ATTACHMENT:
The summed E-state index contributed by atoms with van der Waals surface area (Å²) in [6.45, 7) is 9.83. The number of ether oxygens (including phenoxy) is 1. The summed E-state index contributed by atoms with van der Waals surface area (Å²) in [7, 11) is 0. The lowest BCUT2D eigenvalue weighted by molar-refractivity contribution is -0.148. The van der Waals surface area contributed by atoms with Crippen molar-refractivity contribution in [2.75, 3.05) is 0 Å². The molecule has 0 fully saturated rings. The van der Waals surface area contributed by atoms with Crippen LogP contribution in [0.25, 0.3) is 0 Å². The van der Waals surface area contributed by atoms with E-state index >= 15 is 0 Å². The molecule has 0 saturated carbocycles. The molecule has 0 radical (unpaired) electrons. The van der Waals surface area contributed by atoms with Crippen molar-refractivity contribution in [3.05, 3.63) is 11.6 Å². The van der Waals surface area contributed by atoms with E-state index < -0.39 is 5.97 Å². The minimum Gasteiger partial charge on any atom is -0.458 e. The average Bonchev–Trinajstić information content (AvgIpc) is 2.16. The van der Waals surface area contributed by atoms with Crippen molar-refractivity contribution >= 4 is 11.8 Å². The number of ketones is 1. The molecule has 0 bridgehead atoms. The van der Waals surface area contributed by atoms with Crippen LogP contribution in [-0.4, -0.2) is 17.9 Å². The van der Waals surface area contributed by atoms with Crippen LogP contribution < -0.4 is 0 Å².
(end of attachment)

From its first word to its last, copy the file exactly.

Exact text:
The summed E-state index contributed by atoms with van der Waals surface area (Å²) in [6.45, 7) is 9.83. The number of ether oxygens (including phenoxy) is 1. The summed E-state index contributed by atoms with van der Waals surface area (Å²) in [7, 11) is 0. The lowest BCUT2D eigenvalue weighted by molar-refractivity contribution is -0.148. The van der Waals surface area contributed by atoms with Crippen molar-refractivity contribution in [2.75, 3.05) is 0 Å². The molecule has 0 fully saturated rings. The van der Waals surface area contributed by atoms with Crippen LogP contribution in [0.25, 0.3) is 0 Å². The van der Waals surface area contributed by atoms with E-state index >= 15 is 0 Å². The molecule has 0 saturated carbocycles. The molecule has 0 radical (unpaired) electrons. The van der Waals surface area contributed by atoms with Crippen molar-refractivity contribution in [3.05, 3.63) is 11.6 Å². The van der Waals surface area contributed by atoms with E-state index < -0.39 is 5.97 Å². The minimum Gasteiger partial charge on any atom is -0.458 e. The average Bonchev–Trinajstić information content (AvgIpc) is 2.16. The van der Waals surface area contributed by atoms with Crippen molar-refractivity contribution >= 4 is 11.8 Å². The number of ketones is 1. The molecule has 0 bridgehead atoms. The van der Waals surface area contributed by atoms with Crippen LogP contribution in [-0.4, -0.2) is 17.9 Å². The van der Waals surface area contributed by atoms with Crippen LogP contribution < -0.4 is 0 Å².